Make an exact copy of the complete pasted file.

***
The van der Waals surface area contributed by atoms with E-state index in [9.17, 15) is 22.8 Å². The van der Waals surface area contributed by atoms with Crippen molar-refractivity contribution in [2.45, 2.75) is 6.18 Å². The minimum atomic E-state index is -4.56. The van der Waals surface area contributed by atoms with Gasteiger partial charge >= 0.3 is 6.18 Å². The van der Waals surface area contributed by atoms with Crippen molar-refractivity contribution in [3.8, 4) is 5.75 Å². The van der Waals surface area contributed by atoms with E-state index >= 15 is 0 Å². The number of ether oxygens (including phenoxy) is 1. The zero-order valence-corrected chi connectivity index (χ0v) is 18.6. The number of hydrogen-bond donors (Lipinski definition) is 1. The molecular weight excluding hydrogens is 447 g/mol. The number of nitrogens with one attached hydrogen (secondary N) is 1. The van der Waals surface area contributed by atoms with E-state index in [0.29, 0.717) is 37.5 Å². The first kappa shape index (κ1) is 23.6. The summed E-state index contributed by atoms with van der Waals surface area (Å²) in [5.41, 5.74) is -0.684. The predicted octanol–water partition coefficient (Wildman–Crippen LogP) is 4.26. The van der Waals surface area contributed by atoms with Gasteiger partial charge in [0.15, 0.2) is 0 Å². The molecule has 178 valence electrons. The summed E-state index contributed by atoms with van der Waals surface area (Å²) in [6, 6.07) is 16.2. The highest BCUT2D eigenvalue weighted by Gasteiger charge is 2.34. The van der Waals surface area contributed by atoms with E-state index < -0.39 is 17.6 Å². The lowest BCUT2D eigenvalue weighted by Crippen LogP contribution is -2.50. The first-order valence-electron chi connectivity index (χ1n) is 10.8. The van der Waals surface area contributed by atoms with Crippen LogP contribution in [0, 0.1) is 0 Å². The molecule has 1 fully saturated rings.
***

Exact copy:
The van der Waals surface area contributed by atoms with E-state index in [9.17, 15) is 22.8 Å². The van der Waals surface area contributed by atoms with Crippen molar-refractivity contribution in [2.45, 2.75) is 6.18 Å². The minimum atomic E-state index is -4.56. The van der Waals surface area contributed by atoms with Gasteiger partial charge >= 0.3 is 6.18 Å². The van der Waals surface area contributed by atoms with Crippen molar-refractivity contribution in [3.8, 4) is 5.75 Å². The van der Waals surface area contributed by atoms with E-state index >= 15 is 0 Å². The number of ether oxygens (including phenoxy) is 1. The zero-order valence-corrected chi connectivity index (χ0v) is 18.6. The number of hydrogen-bond donors (Lipinski definition) is 1. The molecular weight excluding hydrogens is 447 g/mol. The number of nitrogens with one attached hydrogen (secondary N) is 1. The van der Waals surface area contributed by atoms with E-state index in [0.29, 0.717) is 37.5 Å². The first kappa shape index (κ1) is 23.6. The summed E-state index contributed by atoms with van der Waals surface area (Å²) in [5.41, 5.74) is -0.684. The predicted octanol–water partition coefficient (Wildman–Crippen LogP) is 4.26. The van der Waals surface area contributed by atoms with Gasteiger partial charge in [0.15, 0.2) is 0 Å². The molecule has 178 valence electrons. The summed E-state index contributed by atoms with van der Waals surface area (Å²) in [6, 6.07) is 16.2. The highest BCUT2D eigenvalue weighted by Gasteiger charge is 2.34. The van der Waals surface area contributed by atoms with E-state index < -0.39 is 17.6 Å². The lowest BCUT2D eigenvalue weighted by Crippen LogP contribution is -2.50. The first-order valence-electron chi connectivity index (χ1n) is 10.8. The van der Waals surface area contributed by atoms with Crippen LogP contribution in [0, 0.1) is 0 Å². The molecule has 1 fully saturated rings.